China's Tariffs Are Sobering News for California's Wine Country
(Bloomberg) -- Just three days ago, a trade group representing California’s vintners issued a report showing China was among the top importers of the Golden State’s wine, bringing in almost $79 million worth of U.S. wine last year.
“China has a rapidly growing middle class that is traveling outside the country and adopting many Western tastes,” Christopher Beros, the Wine Institute’s trade director for China and Pacific Rim, said at the time. “We expect this trend to continue for the foreseeable future.”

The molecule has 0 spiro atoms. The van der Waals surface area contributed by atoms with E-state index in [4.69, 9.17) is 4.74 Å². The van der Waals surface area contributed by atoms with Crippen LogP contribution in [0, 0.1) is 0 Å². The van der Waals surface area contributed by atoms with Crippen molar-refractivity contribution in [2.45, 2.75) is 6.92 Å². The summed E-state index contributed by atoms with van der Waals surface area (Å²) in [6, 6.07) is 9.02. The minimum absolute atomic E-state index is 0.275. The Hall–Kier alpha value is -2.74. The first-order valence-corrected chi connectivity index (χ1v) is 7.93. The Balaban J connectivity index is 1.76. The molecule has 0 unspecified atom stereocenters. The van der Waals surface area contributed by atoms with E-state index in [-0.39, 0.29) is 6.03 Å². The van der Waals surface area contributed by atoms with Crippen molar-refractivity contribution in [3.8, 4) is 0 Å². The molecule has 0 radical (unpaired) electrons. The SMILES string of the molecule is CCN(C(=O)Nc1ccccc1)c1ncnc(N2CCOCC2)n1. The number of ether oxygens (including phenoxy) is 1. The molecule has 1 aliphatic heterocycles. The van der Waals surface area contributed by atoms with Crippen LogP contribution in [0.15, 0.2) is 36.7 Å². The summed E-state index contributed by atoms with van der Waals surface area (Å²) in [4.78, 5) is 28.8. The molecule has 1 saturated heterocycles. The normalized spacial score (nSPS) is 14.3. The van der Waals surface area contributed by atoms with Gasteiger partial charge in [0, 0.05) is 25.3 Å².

So maybe not. China just announced plans to add a 15 percent tariff on a range of U.S. products from pipes, to fruit, to -- yes, wine.
The tariffs, in response to ones President Donald Trump ordered on Chinese products earlier on Thursday, could put a real dent in Wine Country revenue growth. China’s thirst for imported wine has increased 2.5 times in the past five years.
“China is one of our largest export markets -- we’re already expensive, because they already have existing duties and tariffs,” said Michael Honig, president of Honig Vineyard & Winery and past chairman of the Napa Valley Vintners Association. “It’s a burgeoning market that we had been hoping to make great strides in growing forward.”
A 15 percent tariff is going to make that goal “very difficult,” he said. “It will have a big impact on our ability to sell and be competitive.”
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